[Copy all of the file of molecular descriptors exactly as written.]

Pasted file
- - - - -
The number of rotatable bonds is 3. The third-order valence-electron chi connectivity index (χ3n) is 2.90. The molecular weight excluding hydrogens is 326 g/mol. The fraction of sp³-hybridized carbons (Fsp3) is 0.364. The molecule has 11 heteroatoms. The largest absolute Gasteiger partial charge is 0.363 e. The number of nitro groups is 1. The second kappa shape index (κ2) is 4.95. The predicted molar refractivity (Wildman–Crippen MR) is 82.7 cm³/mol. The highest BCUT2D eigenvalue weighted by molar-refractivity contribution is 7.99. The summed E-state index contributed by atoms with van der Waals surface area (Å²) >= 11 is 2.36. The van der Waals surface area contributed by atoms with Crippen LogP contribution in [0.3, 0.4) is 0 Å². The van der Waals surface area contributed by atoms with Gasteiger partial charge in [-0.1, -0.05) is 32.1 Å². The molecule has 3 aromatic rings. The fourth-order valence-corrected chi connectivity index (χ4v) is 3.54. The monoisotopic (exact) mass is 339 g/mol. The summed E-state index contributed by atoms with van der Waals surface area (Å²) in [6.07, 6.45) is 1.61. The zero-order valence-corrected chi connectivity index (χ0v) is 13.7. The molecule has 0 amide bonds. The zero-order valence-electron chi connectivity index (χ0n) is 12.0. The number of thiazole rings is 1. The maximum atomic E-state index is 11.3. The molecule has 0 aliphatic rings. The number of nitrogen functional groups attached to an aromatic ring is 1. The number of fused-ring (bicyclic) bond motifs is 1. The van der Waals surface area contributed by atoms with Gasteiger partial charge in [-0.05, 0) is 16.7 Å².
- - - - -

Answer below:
The number of rotatable bonds is 3. The third-order valence-electron chi connectivity index (χ3n) is 2.90. The molecular weight excluding hydrogens is 326 g/mol. The fraction of sp³-hybridized carbons (Fsp3) is 0.364. The molecule has 11 heteroatoms. The largest absolute Gasteiger partial charge is 0.363 e. The number of nitro groups is 1. The second kappa shape index (κ2) is 4.95. The predicted molar refractivity (Wildman–Crippen MR) is 82.7 cm³/mol. The highest BCUT2D eigenvalue weighted by molar-refractivity contribution is 7.99. The summed E-state index contributed by atoms with van der Waals surface area (Å²) >= 11 is 2.36. The van der Waals surface area contributed by atoms with Crippen LogP contribution in [0.3, 0.4) is 0 Å². The van der Waals surface area contributed by atoms with Gasteiger partial charge in [-0.1, -0.05) is 32.1 Å². The molecule has 3 aromatic rings. The fourth-order valence-corrected chi connectivity index (χ4v) is 3.54. The monoisotopic (exact) mass is 339 g/mol. The summed E-state index contributed by atoms with van der Waals surface area (Å²) in [6.07, 6.45) is 1.61. The zero-order valence-corrected chi connectivity index (χ0v) is 13.7. The molecule has 0 amide bonds. The zero-order valence-electron chi connectivity index (χ0n) is 12.0. The number of thiazole rings is 1. The maximum atomic E-state index is 11.3. The molecule has 0 aliphatic rings. The number of nitrogen functional groups attached to an aromatic ring is 1. The number of fused-ring (bicyclic) bond motifs is 1. The van der Waals surface area contributed by atoms with Gasteiger partial charge in [-0.05, 0) is 16.7 Å².